Darren Wilson was mowing his lawn Aug. 19 — 10 days after he’d shot an unarmed teenager — when he got a call telling him that his address was popping up in online reports. He quickly packed up his belongings and moved in with a relative, somebody who didn’t have the same last name. By nightfall, media members were outside the house.

Wilson then spent about a week with one of his attorneys, Greg Kloeppel, until finally he moved into what his legal team now calls the “quote-unquote permanent location,” which they declined to disclose. Wilson hasn’t been back to his ranch-style home since he stopped cutting the grass midway through.

“You want to buy a house?” another Wilson attorney, James Towey, asked.

Wilson’s four-person legal team spoke with The Washington Post on Wednesday about their strategies during a 3 1/2- month period from which Wilson emerged facing no criminal charges but also contending with a lost career and reputation. They said that their client, who had become nationally a “poster child for bad race relations,” was the perfect legal weapon behind the scenes: He stayed silent publicly, and when he spoke to investigators and jurors, his version of events remained consistent.

They also described a period of life on the run in which Wilson bounced from house to house but rarely went out in public. One exception: He did get married to Barbara Spradling, a fellow police officer, obtaining a marriage license in Clayton, Mo.

After St. Louis County Prosecuting Attorney Robert P. McCulloch announced the grand jury decision, released documents showed that Ferguson police officer Darren Wilson and key witness Dorian Johnson differed on several accounts in their testimonies.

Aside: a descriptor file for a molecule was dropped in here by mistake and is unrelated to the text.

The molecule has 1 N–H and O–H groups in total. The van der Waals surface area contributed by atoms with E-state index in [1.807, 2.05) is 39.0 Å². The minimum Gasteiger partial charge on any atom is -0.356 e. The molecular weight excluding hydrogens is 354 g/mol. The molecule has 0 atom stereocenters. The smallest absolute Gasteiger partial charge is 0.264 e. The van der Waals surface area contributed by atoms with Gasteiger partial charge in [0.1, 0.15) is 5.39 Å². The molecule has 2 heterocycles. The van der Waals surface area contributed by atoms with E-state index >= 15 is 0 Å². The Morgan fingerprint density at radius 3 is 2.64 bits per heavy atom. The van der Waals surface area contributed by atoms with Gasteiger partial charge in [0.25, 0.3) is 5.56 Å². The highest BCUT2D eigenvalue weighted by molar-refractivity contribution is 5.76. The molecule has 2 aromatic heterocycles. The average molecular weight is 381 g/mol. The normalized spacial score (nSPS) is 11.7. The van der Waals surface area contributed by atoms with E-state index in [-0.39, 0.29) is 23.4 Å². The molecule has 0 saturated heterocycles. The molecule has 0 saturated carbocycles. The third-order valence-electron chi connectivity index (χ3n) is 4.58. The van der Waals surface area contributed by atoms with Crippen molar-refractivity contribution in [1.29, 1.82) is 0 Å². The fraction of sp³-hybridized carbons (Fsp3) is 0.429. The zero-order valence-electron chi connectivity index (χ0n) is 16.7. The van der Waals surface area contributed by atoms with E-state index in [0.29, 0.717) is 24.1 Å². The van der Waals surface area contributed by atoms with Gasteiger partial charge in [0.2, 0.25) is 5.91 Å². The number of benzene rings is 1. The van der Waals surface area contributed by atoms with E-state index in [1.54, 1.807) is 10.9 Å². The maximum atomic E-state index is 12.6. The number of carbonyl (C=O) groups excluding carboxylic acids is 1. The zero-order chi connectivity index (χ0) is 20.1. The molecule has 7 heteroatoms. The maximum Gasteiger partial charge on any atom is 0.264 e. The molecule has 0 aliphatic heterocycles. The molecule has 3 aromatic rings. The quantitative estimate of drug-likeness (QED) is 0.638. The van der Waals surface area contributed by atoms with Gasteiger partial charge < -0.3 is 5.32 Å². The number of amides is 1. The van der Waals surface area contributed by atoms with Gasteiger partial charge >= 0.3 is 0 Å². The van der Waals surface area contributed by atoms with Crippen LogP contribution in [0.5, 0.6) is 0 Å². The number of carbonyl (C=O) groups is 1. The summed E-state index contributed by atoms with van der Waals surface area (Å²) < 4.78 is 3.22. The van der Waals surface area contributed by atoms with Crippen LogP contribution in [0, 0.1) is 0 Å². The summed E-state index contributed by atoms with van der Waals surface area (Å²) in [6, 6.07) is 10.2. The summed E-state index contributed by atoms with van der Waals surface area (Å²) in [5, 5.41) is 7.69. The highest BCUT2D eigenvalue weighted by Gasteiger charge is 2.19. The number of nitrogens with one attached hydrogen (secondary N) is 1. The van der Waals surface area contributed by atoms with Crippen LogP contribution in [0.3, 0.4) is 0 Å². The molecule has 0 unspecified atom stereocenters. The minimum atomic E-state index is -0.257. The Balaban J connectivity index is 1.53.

Another attorney, Neil Bruntrager, said that Wilson used “certain [disguise] tricks” he had learned as a police officer to go out incognito, without specifying what they were. He preferred going to movies because of the darkness.

“He cross-dressed a lot,” Bruntrager said as a joke.

In the first weeks after the shooting, Wilson retained hope that he would be able to reclaim his job as an officer. Although the Ferguson department hasn’t yet officially determined Wilson’s future, the decision makes little difference, Wilson’s attorneys said. He won’t be returning to that police department or any other.

“At first [his thinking] was, ‘I want to go back, I’m a cop, I want to still be a cop,’ ” attorney Danielle Thompson said. “It took some time for him to realize that wasn’t exactly going to be what happened.”

Towey added: “I think I expressed to him, ‘Do you realize your first call [back on the job] will be to a blind alley where you’re executed?’ He took a pause for a minute, thought about it and said, ‘Oh.’ That is the reality.”

As the grand jury proceedings moved along over the past few months, Wilson’s attorneys — a group familiar with representing police cases — said they felt confident that they had the upper hand. That’s largely because witnesses who did speak publicly told conflicting stories about the 90-second encounter between Wilson and Michael Brown. If the grand jury had determined that Wilson should face a criminal trial, they would have had plenty of ammunition when cross-examining witnesses, they said.

They determined quickly after the shooting that Wilson shouldn’t speak publicly — in contrast to George Zimmerman, a volunteer watchman who in 2012 shot black teenager Trayvon Martin — because it could only hurt his case.

“[Zimmerman] is an idiot, Darren was not,” Towey said. “Any criminal defense lawyer that has half a brain says, ‘Shut up, don’t say a word.’ ”